Class counsel was surely surprised as at least in five other cases, cy-près payment to the fund has been approved in its entirety.
In Carom v. Bre-X Minerals Ltd., the plaintiffs brought a motion for, among other things, court approval of a cy-près payment of approximately $4.2 million to the Access to Justice Fund of the Law Foundation of Ontario.
To say these proceedings were protracted, expensive, and tortured is an understatement. On April 3, 1997, proposed class actions were commenced in Ontario and the United States on behalf of Bre-X shareholders. Bre-X made an assignment into bankruptcy shortly thereafter, leaving the plaintiffs in the class action and Bre-X’s trustee in bankruptcy to pursue compensation for Bre-X’s securityholders.
Between 2002 and 2005, the plaintiffs in the class action and the trustee in bankruptcy entered into a settlement that made $3.5 million available for Canadian class action claimants. Fourteen years after the class actions were commenced, the plaintiffs were now before the court to determine the distribution of these funds.
The plaintiffs requested a cy-près award rather than a distribution process. The cost of distribution in this case was estimated at $1 million or more and would result in a recovery for class members of about 0.2 cents on the dollar. Based on this information, class counsel recommended it would be most cost effective to distribute these funds cy-près to the Access to Justice Fund. Class counsel envisioned a process whereby the Law Foundation would receive grant proposals for the use of these funds by institutions across Canada.
The Class Proceedings Act, 1992 expressly permits cy-près distributions; s. 24 permits the court to assess aggregate damages as against a defendant, and to award individual shares of such damages to class members on an average or proportional basis. Subsection 24(3) expressly requires the court to consider whether it would be “impractical or inefficient to identify the class members entitled to share in the award or to determine the exact shares that should be allocated to individual class members.” Section 26(1) grants the court very broad discretion to direct distribution of awards; it is expressly authorized to direct “any means of distribution . . . that it considers appropriate.”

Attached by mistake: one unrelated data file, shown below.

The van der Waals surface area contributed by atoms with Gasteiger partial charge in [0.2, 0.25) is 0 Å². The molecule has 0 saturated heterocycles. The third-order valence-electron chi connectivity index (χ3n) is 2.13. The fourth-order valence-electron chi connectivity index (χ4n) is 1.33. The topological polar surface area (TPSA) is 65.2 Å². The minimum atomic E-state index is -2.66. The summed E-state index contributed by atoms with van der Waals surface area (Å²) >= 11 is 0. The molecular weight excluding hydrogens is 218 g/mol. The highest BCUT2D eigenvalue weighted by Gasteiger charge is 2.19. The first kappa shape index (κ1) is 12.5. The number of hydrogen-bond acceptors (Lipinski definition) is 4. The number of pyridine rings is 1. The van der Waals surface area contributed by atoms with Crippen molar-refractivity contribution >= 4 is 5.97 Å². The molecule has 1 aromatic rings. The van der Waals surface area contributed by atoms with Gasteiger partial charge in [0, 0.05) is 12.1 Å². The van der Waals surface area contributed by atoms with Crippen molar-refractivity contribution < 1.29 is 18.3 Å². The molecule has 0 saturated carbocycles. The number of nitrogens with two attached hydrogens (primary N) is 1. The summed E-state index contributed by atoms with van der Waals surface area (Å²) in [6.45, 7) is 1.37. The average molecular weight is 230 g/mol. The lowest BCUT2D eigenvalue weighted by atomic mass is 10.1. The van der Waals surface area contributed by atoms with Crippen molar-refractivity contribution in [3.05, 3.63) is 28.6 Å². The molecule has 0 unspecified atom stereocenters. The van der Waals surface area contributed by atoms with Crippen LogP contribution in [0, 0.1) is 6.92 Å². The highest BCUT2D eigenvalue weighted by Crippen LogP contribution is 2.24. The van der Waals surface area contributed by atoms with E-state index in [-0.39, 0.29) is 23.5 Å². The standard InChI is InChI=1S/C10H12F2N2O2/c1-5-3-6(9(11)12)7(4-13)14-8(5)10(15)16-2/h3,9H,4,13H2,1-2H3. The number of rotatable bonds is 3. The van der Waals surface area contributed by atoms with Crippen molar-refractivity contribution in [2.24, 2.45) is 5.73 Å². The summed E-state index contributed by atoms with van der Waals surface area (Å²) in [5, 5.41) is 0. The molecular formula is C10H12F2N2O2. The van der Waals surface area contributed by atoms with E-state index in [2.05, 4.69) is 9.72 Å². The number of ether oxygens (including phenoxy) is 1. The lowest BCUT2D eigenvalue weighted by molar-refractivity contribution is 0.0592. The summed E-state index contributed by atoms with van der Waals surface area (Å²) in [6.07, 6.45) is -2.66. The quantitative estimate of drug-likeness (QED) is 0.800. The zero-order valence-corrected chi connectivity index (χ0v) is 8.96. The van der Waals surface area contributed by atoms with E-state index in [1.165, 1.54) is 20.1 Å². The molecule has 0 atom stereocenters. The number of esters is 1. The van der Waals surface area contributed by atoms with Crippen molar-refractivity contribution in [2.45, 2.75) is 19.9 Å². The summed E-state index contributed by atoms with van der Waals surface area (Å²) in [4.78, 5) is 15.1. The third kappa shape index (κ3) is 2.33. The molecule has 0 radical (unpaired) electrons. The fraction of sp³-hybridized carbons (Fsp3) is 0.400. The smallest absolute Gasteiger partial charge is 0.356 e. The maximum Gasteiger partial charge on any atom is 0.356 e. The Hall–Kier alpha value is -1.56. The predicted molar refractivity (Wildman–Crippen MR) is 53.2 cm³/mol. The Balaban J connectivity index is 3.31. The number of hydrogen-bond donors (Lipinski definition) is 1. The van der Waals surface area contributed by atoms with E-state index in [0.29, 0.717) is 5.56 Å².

Subsection 26(4), which grants the court the authority to make cy-près distributions “in any manner that may reasonably be expected to benefit class members,” provides the only statutory guidance on who should be permitted to receive a cy-près award.
Although no class member objected to the distribution of the funds by way of cy-près, one class member who was on the faculty of the University of Ottawa asked the funds be paid cy-près to Telfer.
The judge acknowledged it was class counsel’s ultimate responsibility of identifying a worthy recipient of a cy-près award, and the ultimate decision for choosing the recipient of a cy-près award remains with counsel. He also acknowledged courts are not in the business of being a grant-approving institution.
However, instead of following class counsel’s recommendation, it was Perell’s opinion the cy-près award should be made 80 per cent to the Access to Justice Fund and 20 per cent to Telfer.
In varying the recommendation of class counsel, the court became exactly what it was striving to avoid: a grant approving institution. Even more striking was the court’s decision to distribute money to the business school at the request of a faculty member of that university.
In an earlier decision by the same judge, Sorenson v. easyhome Ltd., Perell held it was inappropriate to distribute funds cy-près to the Foundation for Advancement of Investor Rights, a pro bono client of class counsel, because class counsel would get “an indirect benefit because they can take credit for the class members’ contribution” to the foundation.
The court’s approach demonstrated an increasingly interventionist trend in the approval of cy-près awards. However, the jurisprudence surrounding cy-près awards in Ontario is still immature. That will surely change as class counsel continue to use this valuable tool for deterrence and behaviour modification in the future.